I know many of you will disagree with the title. You’re thinking, there’s nothing easy about diversity – we can’t even figure out what’s the right buzzword or training program. I was hoping not to date myself in an article but for those of you familiar with the late comedian, George Carlin, I recall his tirades on language changes over the years. Amid COVID-19, it’s interesting that we’ve reverted back to saying Toilet Paper and not Bathroom Tissue. He had a pretty great shtick about “shell shock” which remains one of my favorite performances, but I digress. Back to the HR buzzwords – we started hearing about diversity and equity, then it was all about inclusion. Now companies want us to feel like we “belong”.

Instead of talking about unconscious bias or implicit bias – we’re now being asked to be consciously inclusive – huh? Is this my boss’ way of telling me that I forgot to invite someone to a meeting? Employee engagement surveys now measure “sense of belonging” -really, you can measure that? I won’t go into a discussion about data analytics, just that “belonging” is the new buzzword for inclusion. I believe, like Mr. Carlin, that sometimes when we try to make things “sound better” – we don’t actually talk about the real issues. We end up talking around them.

Even in today’s environment, the cornerstone biases are still standing

For example: Ever try to have a conversation about those red flag diversity issues and all anyone wants to talk about is diversity of thought because there can’t possibly be racial discrimination in your own workplace? Seriously – get over it. The “isms” (ageism, ableism, racism, sexism) are important and here’s why they’re easy. They exist. It’s an “either/or” option. It either is there or it’s not. You either have more Whites in your workplace or you have more African Americans or Hispanics, Asians, etc. Diversity is your demographics – the ones you can see and the ones just under the surface, that you know exist but you just don’t talk about.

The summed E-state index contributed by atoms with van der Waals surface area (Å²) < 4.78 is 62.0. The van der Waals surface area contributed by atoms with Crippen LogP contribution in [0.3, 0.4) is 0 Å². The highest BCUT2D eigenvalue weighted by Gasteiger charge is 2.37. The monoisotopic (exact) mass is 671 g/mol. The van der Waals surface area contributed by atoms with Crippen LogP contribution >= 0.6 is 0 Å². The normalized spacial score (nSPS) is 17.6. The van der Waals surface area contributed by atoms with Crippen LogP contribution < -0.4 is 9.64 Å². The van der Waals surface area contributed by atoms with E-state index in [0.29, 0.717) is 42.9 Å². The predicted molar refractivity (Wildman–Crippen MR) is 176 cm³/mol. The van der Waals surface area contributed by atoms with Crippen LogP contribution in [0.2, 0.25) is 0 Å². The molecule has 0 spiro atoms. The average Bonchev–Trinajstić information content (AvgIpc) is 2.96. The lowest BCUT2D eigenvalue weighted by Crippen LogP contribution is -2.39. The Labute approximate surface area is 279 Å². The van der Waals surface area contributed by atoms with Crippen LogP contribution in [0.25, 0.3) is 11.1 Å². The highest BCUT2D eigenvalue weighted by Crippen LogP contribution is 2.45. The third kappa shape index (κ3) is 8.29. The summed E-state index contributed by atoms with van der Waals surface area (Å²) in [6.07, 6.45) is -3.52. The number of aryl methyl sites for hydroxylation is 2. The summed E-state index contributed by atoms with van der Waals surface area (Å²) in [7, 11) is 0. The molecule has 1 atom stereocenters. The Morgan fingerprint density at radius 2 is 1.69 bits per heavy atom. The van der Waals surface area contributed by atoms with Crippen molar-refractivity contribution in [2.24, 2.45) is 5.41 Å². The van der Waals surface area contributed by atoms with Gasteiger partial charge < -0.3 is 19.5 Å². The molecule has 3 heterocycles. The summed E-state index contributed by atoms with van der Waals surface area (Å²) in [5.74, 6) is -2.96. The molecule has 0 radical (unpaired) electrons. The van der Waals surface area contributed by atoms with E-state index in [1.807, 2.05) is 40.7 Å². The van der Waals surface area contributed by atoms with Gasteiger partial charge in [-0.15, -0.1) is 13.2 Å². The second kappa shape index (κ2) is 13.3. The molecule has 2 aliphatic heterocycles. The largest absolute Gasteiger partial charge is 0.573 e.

So, look at what’s there? Just because you have more of one demographic than another doesn’t mean that you’re doing something wrong. What’s the demographics of the town, city or state you live in? How big is the company you work for? I know you all hate it when HR folks say “it depends” but it does. I don’t answer employee relations questions in a vacuum – meaning you’re not going to run hypotheticals by me and get actionable next steps. You need to provide names and specific incidents. Individuals are just that, individuals, and I won’t recommend corrective action based on a generalized statement – we must take into consideration the individuals involved and their particular circumstances and any mitigating factors. So, too – you can’t improve on your employees’ sense of belonging if you’re unwilling to really get to know the individuals who make up your team. And to do that, you have to be willing and able to look at the current representation.

Diversity is your snapshot – it’s your company’s photo album

And you’ve got to do the same thing with diversity. You’ve got to first take a look at what’s there. Accept it as your snapshot and figure out if this is the snapshot you would expect as a customer – and if not, why? Who’s missing? Also, please remember that your employees are your customers (remember that engagement survey, please).

So, how do you do that? Well . . . here it comes again, “it depends”.

  1. How do you retain your records? Do you already have some form of BI visual dashboard or are you looking at information you can pivot in Excel tables?
  2. What are you concerned about – what’s missing in the photo or what’s the rumblings you’ve heard? Are you looking at gender pay parity? Or are you wondering about retention of a certain demographic or within a specific range of tenure?
  3. You may actually have to look at your snapshot from different angles to figure out if the concern you have is related to something that’s process driven or something that’s more about developing your individual leaders.
  4. Or is your photo blurred because you’re managing during a crisis and you’ve had to do things differently during a specific time-frame?
  5. Trends and historical data help. However, defining how you want your snapshot to look, setting a quantifiable future goal, is how you begin the process to improve.

Figuring out why and how to change your snapshot will take time, thoughtfulness and a “top-down, all-in” approach. But that’s another story. Your company diversity is easy because it’s already there – it exists. The question becomes – is the snapshot, the best representation of your company?